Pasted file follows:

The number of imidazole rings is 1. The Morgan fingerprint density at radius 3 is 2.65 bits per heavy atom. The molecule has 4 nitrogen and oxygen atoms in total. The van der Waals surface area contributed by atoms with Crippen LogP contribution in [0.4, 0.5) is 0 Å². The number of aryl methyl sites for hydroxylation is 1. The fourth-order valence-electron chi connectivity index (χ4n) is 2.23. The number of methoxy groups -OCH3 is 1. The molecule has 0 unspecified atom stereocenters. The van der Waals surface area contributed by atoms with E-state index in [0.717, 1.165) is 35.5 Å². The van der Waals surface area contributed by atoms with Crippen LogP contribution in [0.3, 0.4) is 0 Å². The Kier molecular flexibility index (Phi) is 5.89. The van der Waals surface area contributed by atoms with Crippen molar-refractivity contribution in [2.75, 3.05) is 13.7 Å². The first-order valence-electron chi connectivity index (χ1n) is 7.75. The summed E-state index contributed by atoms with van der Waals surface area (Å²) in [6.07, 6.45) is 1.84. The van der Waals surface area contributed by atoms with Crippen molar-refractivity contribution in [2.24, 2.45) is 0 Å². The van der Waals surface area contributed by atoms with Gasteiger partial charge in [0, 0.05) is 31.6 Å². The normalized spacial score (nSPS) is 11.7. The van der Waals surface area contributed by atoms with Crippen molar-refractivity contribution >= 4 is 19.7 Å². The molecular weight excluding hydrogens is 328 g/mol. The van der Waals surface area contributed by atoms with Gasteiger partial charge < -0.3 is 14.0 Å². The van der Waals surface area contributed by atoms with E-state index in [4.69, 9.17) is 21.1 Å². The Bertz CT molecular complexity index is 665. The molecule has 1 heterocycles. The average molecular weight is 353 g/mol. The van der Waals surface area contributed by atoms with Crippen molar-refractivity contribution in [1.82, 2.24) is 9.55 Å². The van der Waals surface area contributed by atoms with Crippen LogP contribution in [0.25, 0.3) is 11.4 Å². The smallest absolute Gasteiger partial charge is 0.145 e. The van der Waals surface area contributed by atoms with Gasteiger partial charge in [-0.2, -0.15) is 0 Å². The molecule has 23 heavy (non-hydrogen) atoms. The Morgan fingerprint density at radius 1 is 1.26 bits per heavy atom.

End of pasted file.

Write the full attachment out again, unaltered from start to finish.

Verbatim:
The number of imidazole rings is 1. The Morgan fingerprint density at radius 3 is 2.65 bits per heavy atom. The molecule has 4 nitrogen and oxygen atoms in total. The van der Waals surface area contributed by atoms with Crippen LogP contribution in [0.4, 0.5) is 0 Å². The number of aryl methyl sites for hydroxylation is 1. The fourth-order valence-electron chi connectivity index (χ4n) is 2.23. The number of methoxy groups -OCH3 is 1. The molecule has 0 unspecified atom stereocenters. The van der Waals surface area contributed by atoms with E-state index in [0.717, 1.165) is 35.5 Å². The van der Waals surface area contributed by atoms with Crippen LogP contribution in [0.3, 0.4) is 0 Å². The Kier molecular flexibility index (Phi) is 5.89. The van der Waals surface area contributed by atoms with Crippen molar-refractivity contribution in [2.75, 3.05) is 13.7 Å². The first-order valence-electron chi connectivity index (χ1n) is 7.75. The summed E-state index contributed by atoms with van der Waals surface area (Å²) in [6.07, 6.45) is 1.84. The van der Waals surface area contributed by atoms with Crippen molar-refractivity contribution in [2.24, 2.45) is 0 Å². The van der Waals surface area contributed by atoms with Gasteiger partial charge in [0, 0.05) is 31.6 Å². The normalized spacial score (nSPS) is 11.7. The van der Waals surface area contributed by atoms with Crippen molar-refractivity contribution >= 4 is 19.7 Å². The molecular weight excluding hydrogens is 328 g/mol. The van der Waals surface area contributed by atoms with Gasteiger partial charge < -0.3 is 14.0 Å². The van der Waals surface area contributed by atoms with E-state index in [4.69, 9.17) is 21.1 Å². The Bertz CT molecular complexity index is 665. The molecule has 1 heterocycles. The average molecular weight is 353 g/mol. The van der Waals surface area contributed by atoms with Crippen molar-refractivity contribution in [1.82, 2.24) is 9.55 Å². The van der Waals surface area contributed by atoms with Crippen LogP contribution in [0.25, 0.3) is 11.4 Å². The smallest absolute Gasteiger partial charge is 0.145 e. The van der Waals surface area contributed by atoms with Gasteiger partial charge in [-0.2, -0.15) is 0 Å². The molecule has 23 heavy (non-hydrogen) atoms. The Morgan fingerprint density at radius 1 is 1.26 bits per heavy atom.